Sudan commits to cashless future
The Republic of Sudan has committed to accelerate its transition from cash to digital payments by joining the United Nations-based Better Than Cash Alliance .
"Digital payments will improve financial inclusion and transparency throughout Sudan's vast territory, especially in conflict-affected regions, help stem corruption, and build a more direct link between citizens and the state," Dr. Ibrahim Elbadawi, Sudan's minister of finance and economic Planning, said in a statement.
Moving from cash to responsible digital payments is central to the Sudanese government's economic recovery and reform strategy and will hopefully help pave the way for domestic and international investment due to the modernization of the country's financial sector.
"This digital transition will ensure equitable access to resources and government services, and revitalize the private sector, which are central to our efforts to achieve a just and lasting peace and revive the national economy," Elbadawi added.
In particular, digital payments will be critical to the success of the recently announced Sudan Family Support Program, which will provide monthly direct digital transfers to around 80% of Sudanese families. The program seeks to spur economic growth, reduce poverty, and improve food security and health throughout the country.
The transition to digital payments is in line with the Government of Sudan's intention to establish the multi-ministerial Digital Transformation Agency, which will spearhead the modernization of government services, including the Family Support Program.
Moving from cash to responsible digital payments is central to the Sudanese government’s economic recovery and reform strategy.
Sudan has three significant mobile operators, according to statistics from market research company Omdia. The leading operator at the end of 2019 was Zain Sudan with 48.2% market share, Sudatel Sudan had about 24.3% market share and MTN Sudan had the remaining 27.5%.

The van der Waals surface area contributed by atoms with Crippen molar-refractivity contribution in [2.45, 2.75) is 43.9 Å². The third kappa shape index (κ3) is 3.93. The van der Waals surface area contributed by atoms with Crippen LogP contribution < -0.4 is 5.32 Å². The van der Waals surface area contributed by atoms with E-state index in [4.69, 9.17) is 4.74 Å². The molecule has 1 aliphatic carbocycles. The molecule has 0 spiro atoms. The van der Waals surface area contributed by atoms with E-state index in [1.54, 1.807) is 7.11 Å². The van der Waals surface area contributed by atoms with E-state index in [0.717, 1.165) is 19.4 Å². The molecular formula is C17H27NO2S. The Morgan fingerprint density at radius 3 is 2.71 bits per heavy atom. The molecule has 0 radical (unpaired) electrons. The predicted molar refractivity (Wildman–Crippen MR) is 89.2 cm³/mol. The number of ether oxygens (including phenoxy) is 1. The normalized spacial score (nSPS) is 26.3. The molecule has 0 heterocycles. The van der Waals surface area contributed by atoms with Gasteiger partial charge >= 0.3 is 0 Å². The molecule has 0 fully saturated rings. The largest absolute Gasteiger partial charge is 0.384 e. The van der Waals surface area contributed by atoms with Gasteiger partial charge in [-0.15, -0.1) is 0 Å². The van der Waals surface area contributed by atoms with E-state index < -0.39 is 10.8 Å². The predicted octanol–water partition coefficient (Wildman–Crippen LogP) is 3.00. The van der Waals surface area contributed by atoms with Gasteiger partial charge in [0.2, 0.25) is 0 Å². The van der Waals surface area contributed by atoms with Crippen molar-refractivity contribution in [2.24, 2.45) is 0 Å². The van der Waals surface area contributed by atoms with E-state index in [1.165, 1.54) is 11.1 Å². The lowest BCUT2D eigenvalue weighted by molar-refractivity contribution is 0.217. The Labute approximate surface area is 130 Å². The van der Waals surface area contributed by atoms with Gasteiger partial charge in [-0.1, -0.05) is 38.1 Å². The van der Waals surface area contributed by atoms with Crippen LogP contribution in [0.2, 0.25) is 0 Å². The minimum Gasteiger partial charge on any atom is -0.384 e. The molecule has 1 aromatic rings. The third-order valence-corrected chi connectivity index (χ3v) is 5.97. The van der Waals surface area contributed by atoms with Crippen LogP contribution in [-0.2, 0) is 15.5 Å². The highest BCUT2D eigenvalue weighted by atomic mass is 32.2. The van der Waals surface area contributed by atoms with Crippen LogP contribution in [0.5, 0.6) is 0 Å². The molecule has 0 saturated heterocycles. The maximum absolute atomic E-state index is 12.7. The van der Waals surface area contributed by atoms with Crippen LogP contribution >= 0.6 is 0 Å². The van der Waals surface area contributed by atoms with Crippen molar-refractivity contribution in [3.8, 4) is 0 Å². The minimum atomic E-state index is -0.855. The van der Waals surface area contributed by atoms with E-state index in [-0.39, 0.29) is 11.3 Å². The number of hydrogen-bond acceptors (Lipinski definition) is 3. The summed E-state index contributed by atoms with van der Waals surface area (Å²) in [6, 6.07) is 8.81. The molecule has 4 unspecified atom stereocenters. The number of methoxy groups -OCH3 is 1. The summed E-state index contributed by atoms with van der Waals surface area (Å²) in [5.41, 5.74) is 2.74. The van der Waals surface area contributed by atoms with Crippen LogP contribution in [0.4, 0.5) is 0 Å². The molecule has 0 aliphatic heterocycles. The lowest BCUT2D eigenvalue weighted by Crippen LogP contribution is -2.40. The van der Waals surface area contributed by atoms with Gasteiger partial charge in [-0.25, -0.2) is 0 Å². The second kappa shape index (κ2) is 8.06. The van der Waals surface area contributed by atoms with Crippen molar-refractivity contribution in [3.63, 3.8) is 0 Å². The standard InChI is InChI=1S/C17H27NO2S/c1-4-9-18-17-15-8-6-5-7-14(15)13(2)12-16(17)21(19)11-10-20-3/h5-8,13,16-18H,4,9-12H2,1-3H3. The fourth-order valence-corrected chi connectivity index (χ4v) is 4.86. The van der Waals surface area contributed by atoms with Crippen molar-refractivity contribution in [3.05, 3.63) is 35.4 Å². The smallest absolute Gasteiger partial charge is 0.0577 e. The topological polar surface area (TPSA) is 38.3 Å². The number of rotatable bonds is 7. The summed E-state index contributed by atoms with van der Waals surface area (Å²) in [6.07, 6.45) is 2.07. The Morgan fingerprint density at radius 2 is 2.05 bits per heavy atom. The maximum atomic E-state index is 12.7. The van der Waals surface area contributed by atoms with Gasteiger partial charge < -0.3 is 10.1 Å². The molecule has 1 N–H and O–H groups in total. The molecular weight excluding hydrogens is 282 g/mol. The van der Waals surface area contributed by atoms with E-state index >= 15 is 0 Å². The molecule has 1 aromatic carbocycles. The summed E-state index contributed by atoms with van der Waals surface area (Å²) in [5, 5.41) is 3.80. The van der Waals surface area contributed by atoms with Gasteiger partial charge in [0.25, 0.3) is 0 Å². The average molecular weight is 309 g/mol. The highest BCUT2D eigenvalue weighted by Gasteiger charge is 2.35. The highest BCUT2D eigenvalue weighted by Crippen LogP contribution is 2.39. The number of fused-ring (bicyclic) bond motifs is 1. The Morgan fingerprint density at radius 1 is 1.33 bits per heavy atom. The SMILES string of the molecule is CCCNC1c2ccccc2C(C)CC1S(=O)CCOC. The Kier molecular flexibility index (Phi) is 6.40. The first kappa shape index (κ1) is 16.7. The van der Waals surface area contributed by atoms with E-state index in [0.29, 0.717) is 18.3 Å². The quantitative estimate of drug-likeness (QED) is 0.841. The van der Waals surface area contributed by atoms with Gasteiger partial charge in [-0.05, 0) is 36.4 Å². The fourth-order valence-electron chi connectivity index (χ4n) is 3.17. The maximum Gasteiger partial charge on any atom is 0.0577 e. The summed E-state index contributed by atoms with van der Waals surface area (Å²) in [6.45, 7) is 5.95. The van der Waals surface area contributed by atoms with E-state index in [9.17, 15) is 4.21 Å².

Mobile money usage is on the rise in Sudan and all three operators have their own Mobile money service. For example, MTN's Mobile Money customers in Sudan grew from 3,000 in the first quarter of 2018 to 18,000 by the end of the fourth quarter 2019. However, this is still a very small percentage of MTN's 9.1 million overall subscribers in Sudan.
The Better Than Cash Alliance has 75 members committed to digitizing payments. These include national governments from Africa, Asia-Pacific and Latin America, as well as companies and international organizations committed to accelerating the transition from cash to digital payments to advance the UN Sustainable Development Goals.
"The vision of the Government of Sudan to ensure nearly universal digital basic income is truly inspiring. Over 30 million Sudanese men and women will benefit from getting government assistance in a speedy, safe and transparent way, giving them new economic opportunities," said Dr. Ruth Goodwin-Groen, MD of the Better Than Cash Alliance.
Many of the Alliance members are turning to digitization in their battles against COVID-19, building on their existing efforts and knowledge about the benefits of digital payments.
Moving away from cash will also help Sudan enhance financial transparency as it reintegrates into the global financial system after 30 years of financial isolation and economic mismanagement.